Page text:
This is not paradise. “It is the island of your imagination,” says Gov. Pedro “Loloy” Romualdo rather poetically. With its colonial ruins, turnof-the-century homes, rustic coastal villages, awesome sunrises and sunsets, and varied geological formations, Camiguin is definitely imaginable as the setting for many a magical-realist novel or historical film.
But, on my first visit to this fabled island off the coast of Misamis Oriental, my mind is far from literature or history. I am lost in my own imagining, and I am seeing Camiguin as the Pacific equivalent of the Isle of Man, a quiet sleepy place in the Irish sea, which comes alive once a year as the motorcycle world’s most challenging circuit for the fastest sportsbikes.
This small pear-shaped island on the Bohol Sea between Visayas and Mindanao is ringed by 64 kilometers of the finest coastal roads I have seen anywhere. On a rented 125-cc. dirt bike, I circled the whole island in over two hours, taking leisurely detours into twisty mountain trails and stopping a few times to view the sea from various vantage points. I imagined that on my Ducati S4, I could take the island in less than an hour, allowing its classic 916 engine full play and leaning close to the ground around some tricky bends. The Isle of Man racers would probably do it in less than 30 minutes. The course could be made longer and even more exciting (i.e. dangerous) by including existing loops that go up and down the hills of the island’s sleeping giant, the deadly Mt. Hibok-hibok.
This idea will sound outrageous if not sacrilegious to Camiguin’s residents and visitors who value the peace and quiet of this idyllic island. Yet, the roar of the motorcycle mixing with the chirping of birds is a familiar sound in these parts. Camiguin seems to be a natural home to motorcycles. Residents rent out their motorbikes to visitors who wish to explore the place on their own. There are hardly any passenger jeeps or buses on the island.
I have been meaning to visit this island province for the last ten years. Lured by reports of its healing hot springs and endemic wild life, I thought of bringing my entire family during the October lanzones festival. But the absence of an easy direct route to the island plus the difficulty of getting a reservation during that special week in October dissuaded me from taking the trip.
Outsiders know Camiguin principally for its active killer volcano and sweet lanzones. Mt. Hibok-hibok, which last erupted in 1951, looms over the island like an apocalyptic presence, and the lanzones tree, around whose fruit an annual grand festival has grown, does seem to thrive everywhere. The island’s economy used to be fueled by copra, but the market for this commodity has shrunk over the years and the island’s coconut trees have grown old and tall. To Camiguin’s local officials, tourism seems to be the last card available to perk up a dormant economy.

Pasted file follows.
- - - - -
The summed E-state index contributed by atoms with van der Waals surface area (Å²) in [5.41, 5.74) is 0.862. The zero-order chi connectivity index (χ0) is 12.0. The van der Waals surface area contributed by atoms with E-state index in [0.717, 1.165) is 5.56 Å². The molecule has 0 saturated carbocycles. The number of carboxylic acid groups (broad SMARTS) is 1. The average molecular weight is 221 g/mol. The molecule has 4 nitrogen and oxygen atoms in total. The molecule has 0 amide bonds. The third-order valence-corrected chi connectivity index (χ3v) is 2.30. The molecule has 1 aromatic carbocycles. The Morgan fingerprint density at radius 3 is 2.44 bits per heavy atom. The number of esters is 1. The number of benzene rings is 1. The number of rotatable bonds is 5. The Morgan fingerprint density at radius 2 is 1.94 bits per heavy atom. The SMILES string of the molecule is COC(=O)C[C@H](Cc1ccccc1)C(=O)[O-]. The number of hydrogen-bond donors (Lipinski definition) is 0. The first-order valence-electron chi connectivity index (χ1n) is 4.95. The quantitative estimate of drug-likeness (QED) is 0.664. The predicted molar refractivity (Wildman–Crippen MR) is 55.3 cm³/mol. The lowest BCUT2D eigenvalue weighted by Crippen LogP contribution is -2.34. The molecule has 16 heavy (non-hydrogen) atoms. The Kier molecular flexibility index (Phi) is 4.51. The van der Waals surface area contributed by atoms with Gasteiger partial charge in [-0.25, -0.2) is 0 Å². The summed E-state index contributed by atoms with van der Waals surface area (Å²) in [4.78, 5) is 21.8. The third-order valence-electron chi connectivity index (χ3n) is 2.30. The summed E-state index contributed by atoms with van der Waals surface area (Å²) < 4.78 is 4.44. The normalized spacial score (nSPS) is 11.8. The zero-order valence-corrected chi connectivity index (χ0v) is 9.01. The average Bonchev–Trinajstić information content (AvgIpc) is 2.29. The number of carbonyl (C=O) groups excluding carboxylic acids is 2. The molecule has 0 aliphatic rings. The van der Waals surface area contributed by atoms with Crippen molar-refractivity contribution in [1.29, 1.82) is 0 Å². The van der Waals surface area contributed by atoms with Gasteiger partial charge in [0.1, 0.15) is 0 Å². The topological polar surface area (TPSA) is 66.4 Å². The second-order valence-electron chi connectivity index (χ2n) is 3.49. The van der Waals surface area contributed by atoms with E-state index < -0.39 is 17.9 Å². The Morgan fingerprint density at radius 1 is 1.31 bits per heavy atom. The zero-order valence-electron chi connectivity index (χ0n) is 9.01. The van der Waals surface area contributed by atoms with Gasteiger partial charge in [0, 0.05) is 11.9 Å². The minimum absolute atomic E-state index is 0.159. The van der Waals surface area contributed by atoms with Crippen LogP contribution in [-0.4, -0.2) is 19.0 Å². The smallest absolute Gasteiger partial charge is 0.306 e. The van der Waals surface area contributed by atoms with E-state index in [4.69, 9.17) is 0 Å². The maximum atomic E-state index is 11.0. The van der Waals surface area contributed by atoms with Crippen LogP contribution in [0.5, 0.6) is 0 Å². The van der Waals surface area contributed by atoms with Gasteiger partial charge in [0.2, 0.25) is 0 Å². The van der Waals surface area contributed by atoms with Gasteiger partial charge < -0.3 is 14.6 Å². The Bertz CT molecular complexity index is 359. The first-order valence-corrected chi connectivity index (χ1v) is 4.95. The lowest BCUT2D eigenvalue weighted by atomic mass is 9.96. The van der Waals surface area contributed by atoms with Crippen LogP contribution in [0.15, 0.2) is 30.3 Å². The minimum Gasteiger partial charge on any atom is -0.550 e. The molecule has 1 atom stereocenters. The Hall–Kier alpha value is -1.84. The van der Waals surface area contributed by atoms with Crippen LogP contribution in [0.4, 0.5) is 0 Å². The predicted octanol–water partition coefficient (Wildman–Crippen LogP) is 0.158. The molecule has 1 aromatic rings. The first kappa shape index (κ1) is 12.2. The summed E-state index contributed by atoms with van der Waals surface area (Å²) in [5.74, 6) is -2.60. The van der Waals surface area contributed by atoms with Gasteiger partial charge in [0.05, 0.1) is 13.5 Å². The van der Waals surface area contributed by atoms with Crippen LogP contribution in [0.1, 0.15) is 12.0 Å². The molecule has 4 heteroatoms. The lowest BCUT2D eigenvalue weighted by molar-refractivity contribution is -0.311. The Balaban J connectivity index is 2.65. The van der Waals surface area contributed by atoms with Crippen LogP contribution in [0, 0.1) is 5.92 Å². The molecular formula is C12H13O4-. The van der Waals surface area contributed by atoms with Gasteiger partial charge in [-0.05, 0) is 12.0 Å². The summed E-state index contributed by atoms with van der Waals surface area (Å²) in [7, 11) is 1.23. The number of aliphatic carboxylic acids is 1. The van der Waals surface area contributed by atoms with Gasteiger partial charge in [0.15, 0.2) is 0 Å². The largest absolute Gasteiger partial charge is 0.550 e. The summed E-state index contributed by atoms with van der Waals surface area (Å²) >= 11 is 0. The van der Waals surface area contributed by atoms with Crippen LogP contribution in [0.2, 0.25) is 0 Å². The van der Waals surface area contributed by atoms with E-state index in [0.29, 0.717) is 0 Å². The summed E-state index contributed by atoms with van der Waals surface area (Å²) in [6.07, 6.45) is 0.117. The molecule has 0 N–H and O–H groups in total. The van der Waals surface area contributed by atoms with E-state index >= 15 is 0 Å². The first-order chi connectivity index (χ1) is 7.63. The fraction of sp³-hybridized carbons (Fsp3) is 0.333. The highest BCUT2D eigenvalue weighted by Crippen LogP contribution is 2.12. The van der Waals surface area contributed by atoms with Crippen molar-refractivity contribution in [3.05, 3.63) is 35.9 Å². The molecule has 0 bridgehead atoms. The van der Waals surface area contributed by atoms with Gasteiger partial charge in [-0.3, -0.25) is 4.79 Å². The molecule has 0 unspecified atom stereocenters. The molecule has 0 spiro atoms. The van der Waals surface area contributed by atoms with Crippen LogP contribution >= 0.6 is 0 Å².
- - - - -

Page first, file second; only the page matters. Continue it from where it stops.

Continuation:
But what can the island’s prime selling point be? Surely it cannot be its beaches. While its waters are calm and clear, its shoreline is not sandy like that of Bohol, Boracay, or Palawan. Its waves do not have the same power that draws intrepid surfers to Siargao. There are no fabulous dive sites here as in Anilao or Tubbataha. Why would tourists come all the way to Camiguin?
I think Gov. Romualdo had the beginnings of an answer. Camiguin is not your usual sand, sea and sun holiday destination, he says. It is an old settled community with a distinctive history, beckoning to visitors to stay forever. The ruins of the Guiob Church in Catarman stand as a mute witness to a thriving Spanish settlement that suddenly vanished in the 1871 volcanic eruption. The walls of the church are overgrown by trees and ferns but the charm of a not-sodistant past is palpable. A whole heritage awaits excavation.
Because a live volcano dominates it, the island has a geological significance that gives it its unique character. Unlike many small islands, Camiguin is blessed with an abundant supply of fresh water. Hot and cold springs flow everywhere and with so much force that in some places faucets must remain open to prevent pipes from bursting. There is an old house in Agoho in the capital town of Mambajao that has been able to tap a source of what locals call natural “soda water”. The clear liquid is slightly sweetish, subtly sparkling, and is possibly laced with sulfur. The octogenarian couple who live in the house say they have drunk this water all their lives and have never had any stomach trouble.
The whole island may itself have been formed by a volcanic eruption from underneath the sea. I can imagine the wide range of plant and animal species inhabiting this fertile land. On my first day at the resort, I was mesmerized by an emerald green lizard that I had not previously seen anywhere. In the lush vegetation surrounding the majestic Katibawasan Falls, I spotted an unusual-looking frog that leapt out of the mist like Spiderman. I hear all kinds of birds everywhere on the crowns of coconut trees and atop ancient molaves and lauans. And I become convinced that Camiguin’s drawing power is not so much its historic coast but its mysterious interior.
I can imagine a variety of futures for Camiguin, all of which are easily within reach when the long shadow of the Abu Sayyaf kidnappings finally lifts from the islands of this beautiful archipelago. It is certainly ironic, if not sad, that a tranquil place like Camiguin, whose jails have never held more than ten law-breakers at a time, should be on the avoidance list of foreign travel advisories just because the island happens to be located off Mindanao’s northern tip.
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